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Duterte’s Gamble on the US-Philippines Alliance

A reset for the U.S.-Philippines alliance?

Ankit Panda
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Duterte’s Gamble on the US-Philippines Alliance
Credit: AP Photo/Bullit Marquez, File

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On Tuesday, February 11, the government of the Philippines formally gave notice to the U.S. Department of State that it intended to begin the process of terminating the 1998 U.S.-Philippines Visiting Forces Agreement (VFA), a status of forces agreement that governs the presence of U.S. troops on Philippine soil. The decision sparked a 180-day process at the end of which the agreement will no longer apply. The decision, born of Philippine President Rodrigo Duterte’s longstanding anti-Americanism, injects considerable uncertainty into the alliance (which will remain in place, as the 1951 Mutual Defense Treaty will be unaffected) and has the potential to upend the U.S. position in the Indo-Pacific.

My colleague Prashanth Parameswaran, The Diplomat’s resident Southeast Asia expert, took a longer look at the implications and origins of the Philippine decision. As he writes, the decision will complicate things for both Washington and Manila:

The VFA’s termination also creates complexities for both the United States and the Philippines respectively. For Washington, while alliance management has never been an easy affair, this would constitute the biggest blow to any of its treaty alliance relationships in Asia since the end of the Cold War, at precisely the time when the United States is trying to refocus itself on geopolitical competition with major powers, principally China and Russia. For Manila, this would degrade a significant source of security that it has continued to rely on even as its military capabilities remain limited and the threat posed by China remains real in spite of Duterte’s much-ballyhooed charm offensive to Beijing.

Prashanth and I dedicated an episode of the Asia Geopolitics podcast to discussing the implications of the VFA decision and what exactly might happen in the 180 day period. It’s worth recalling that many of Duterte’s deputies themselves had argued against terminating the agreement and that the Philippines, despite Duterte’s feelings, remains one of the world’s most pro-American countries in general.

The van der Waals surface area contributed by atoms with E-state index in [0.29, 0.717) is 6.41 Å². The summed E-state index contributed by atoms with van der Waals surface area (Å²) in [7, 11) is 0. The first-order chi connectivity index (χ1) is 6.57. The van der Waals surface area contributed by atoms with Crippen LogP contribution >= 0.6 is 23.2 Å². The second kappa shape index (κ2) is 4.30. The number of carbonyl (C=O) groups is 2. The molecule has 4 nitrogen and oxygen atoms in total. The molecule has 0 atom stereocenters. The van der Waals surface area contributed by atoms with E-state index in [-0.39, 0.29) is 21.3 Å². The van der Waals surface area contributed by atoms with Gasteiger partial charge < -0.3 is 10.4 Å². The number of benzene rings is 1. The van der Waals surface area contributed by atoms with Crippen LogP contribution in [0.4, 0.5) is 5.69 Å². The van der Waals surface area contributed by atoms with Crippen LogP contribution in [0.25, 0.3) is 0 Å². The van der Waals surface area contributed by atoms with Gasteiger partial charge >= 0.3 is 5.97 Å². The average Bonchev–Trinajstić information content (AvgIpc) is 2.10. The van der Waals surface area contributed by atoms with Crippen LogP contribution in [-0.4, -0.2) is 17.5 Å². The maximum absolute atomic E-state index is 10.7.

Some have made the case that the decision is an attempt by Manila to favorably renegotiate the VFA to extract concessions from the United States or to assert sovereignty for political ends, but there’s no indicator that Duterte intends to back off. As has been public knowledge for years, the Philippine president is inherently skeptical of the United States. (The specific trigger for Duterte’s move appears to have been sparked by the U.S. decision to cancel a visa for Ronald dela Rosa, a Duterte ally and controversial law enforcement official).

The U.S.-Philippine alliance has been through its ups and downs. In 1991, U.S. troops were evicted from the country, only to return in the late 1990s on a rotational basis after the VFA was concluded. The problem now, however, is that Asia’s security environment—and even the Philippines’ internal security environment—is deeply in flux, presenting several challenges to Manila and Washington alike (Jay Batongbacal has a nice summary of these issues in a recent piece on the VFA decision for the Lowy Interpreter). As the 2017 siege of Marawi City demonstrated, the Armed Forces of the Philippines can benefit greatly from U.S. assistance in counterinsurgency campaigns.

What happens from here remains unclear—not only in terms of the fate of the VFA itself, but for the Philippines’ geopolitical position. Duterte has mentioned the possibility of deepening military cooperation with other countries, including China and Russia, both of which have been actively reaching out to the U.S.-skeptical leader since his 2016 inauguration. The White House, meanwhile, is not treating the Philippine decision with urgency. Alliance skeptic President Trump brushed off Duterte’s move, saying that the end of the VFA would likely end up saving the U.S. money.

Bottom Line: A decision by Philippine President Rodrigo Duterte to end a two-decade old agreement that underlies the ability of the U.S. military to operate in the country could be a significant transformation to the longstanding alliance at a time of regional uncertainty.

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